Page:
ART. 176.–They can transmit nothing by succession or otherwise; but the succession of free persons related to them which they would have inherited had they been free, may pass through them to such of their descendants as may have acquired their liberty before the succession is opened.
ART. 177.-The slave is incapable of exercising any public office, or private trust; he cannot be tutor, curator, executor nor attorney ; he cannot be a witness in either civil or criminal matters, except in cases provided for by particular laws. He cannot be a party in any civil action, either as plaintiff or defendant, except when he has to claim or prove his freedom.
ART. 178.—When slaves are prosecuted in the name of the State, for offences they have committed, notice must be given to their masters.
ART. 179.–Masters are bound by the acts of their slaves done by their command, as also by their transactions and dealings with respect to the business in which they have entrusted or employed them; but in case they should not have authorised or entrusted them, they shall be answerable only for so much as they have benefitted by the transaction.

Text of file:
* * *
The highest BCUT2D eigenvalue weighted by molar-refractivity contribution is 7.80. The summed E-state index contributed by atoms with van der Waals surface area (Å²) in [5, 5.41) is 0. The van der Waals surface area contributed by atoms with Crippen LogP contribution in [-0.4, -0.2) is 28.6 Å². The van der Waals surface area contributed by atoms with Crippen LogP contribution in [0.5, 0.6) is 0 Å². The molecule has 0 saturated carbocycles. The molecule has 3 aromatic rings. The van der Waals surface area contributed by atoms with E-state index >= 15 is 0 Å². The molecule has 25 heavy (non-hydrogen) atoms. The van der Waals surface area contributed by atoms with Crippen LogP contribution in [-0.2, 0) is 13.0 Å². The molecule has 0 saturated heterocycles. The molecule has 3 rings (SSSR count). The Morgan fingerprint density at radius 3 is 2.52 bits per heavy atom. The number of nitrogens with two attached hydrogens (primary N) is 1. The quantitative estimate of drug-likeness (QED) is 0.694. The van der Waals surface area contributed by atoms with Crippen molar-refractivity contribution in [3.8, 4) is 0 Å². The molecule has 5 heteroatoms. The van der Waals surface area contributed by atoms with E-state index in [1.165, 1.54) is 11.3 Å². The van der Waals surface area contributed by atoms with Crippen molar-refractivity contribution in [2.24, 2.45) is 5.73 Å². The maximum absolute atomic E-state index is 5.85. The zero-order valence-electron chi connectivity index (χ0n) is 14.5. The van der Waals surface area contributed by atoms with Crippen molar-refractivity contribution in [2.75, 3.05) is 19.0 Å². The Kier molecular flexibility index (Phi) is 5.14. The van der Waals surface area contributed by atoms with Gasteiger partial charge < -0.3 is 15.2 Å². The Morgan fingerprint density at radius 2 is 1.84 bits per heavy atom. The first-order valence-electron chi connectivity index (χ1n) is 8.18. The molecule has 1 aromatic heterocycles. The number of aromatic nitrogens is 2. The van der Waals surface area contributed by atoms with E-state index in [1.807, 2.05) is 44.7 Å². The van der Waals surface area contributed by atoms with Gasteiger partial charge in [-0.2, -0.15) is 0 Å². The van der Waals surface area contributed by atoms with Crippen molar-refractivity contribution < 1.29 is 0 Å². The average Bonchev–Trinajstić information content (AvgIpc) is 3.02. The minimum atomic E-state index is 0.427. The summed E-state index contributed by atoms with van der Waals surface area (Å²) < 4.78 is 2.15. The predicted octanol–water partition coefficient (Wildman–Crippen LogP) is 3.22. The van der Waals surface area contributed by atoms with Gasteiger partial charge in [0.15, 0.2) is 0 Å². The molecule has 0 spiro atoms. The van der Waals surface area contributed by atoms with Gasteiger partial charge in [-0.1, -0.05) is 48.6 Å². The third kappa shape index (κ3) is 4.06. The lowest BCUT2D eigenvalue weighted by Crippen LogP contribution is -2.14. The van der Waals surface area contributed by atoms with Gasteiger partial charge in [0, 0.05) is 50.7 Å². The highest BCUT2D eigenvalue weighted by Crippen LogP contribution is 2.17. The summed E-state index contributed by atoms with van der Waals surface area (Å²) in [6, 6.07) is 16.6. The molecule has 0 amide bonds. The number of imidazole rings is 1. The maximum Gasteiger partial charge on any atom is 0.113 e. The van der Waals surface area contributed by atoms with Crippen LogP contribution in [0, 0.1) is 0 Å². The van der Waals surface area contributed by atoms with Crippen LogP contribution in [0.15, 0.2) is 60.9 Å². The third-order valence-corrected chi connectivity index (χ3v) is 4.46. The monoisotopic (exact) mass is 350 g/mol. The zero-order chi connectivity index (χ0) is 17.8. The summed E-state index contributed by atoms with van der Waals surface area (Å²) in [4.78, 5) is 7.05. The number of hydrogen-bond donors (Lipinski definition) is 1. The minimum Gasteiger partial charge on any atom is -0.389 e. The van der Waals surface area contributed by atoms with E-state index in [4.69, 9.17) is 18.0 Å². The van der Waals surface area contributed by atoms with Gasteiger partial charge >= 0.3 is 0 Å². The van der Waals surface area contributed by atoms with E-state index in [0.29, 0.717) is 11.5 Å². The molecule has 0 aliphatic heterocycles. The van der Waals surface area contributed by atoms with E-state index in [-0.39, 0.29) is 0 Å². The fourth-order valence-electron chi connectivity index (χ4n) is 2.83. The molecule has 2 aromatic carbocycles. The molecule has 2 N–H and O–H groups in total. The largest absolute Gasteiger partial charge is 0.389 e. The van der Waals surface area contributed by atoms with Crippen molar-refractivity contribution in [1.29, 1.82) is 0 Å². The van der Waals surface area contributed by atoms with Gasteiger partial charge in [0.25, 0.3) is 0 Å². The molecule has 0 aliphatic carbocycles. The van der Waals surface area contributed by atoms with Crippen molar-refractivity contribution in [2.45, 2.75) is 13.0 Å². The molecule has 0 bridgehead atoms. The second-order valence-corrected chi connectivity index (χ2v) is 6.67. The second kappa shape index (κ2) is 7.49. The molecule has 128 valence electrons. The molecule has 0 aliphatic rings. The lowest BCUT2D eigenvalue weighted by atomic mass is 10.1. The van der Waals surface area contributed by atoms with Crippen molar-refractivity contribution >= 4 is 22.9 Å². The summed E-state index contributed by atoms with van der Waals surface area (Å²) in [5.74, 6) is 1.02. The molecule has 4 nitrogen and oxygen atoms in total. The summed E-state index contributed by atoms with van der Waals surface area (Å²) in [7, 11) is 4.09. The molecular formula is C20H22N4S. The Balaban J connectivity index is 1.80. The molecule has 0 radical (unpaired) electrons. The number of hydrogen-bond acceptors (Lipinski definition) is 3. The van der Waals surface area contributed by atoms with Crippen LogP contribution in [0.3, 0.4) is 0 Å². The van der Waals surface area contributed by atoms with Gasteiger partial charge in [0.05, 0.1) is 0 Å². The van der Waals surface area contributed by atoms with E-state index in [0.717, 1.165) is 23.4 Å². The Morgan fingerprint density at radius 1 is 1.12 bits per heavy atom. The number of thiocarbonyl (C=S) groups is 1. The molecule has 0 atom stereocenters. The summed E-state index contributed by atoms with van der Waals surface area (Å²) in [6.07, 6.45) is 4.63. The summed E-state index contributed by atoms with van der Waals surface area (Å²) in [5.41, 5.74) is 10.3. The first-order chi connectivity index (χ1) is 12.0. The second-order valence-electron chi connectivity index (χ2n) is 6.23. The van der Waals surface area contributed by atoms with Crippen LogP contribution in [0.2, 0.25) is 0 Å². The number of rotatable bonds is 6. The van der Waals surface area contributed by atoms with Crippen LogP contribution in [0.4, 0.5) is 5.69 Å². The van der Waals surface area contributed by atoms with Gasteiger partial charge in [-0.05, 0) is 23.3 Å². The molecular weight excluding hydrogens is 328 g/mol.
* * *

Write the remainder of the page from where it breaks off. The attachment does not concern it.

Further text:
ART. 180.-The master shall be answerable for all the damages occasioned by an offence or quasi-offence com
mitted by his slave, independent of the punishment inflicted on the slave.
ART. 181.—The master howewer may discharge him. self from such responsibility by abandoning his slave to the person injured; in which case such person shall sell such slave at public auction in the usual form, to obtain payment of the damages and costs; and the balance, if any, shall be returned to the master of the slave, who shall be completely discharged, although the price of the slave should not be sufficient to pay the whole amount of the damages and costs; provided that the master shall make the abandonment within three days after the judgment awarding such damages, shall have been rendered; provided also that it shall not be proved that the crime or offence was commilted by his order; for in case of such proof the master shall be answerable for all damages resulting therefrom, whatever be the amount, without being admitted to the benefit of the abandonment.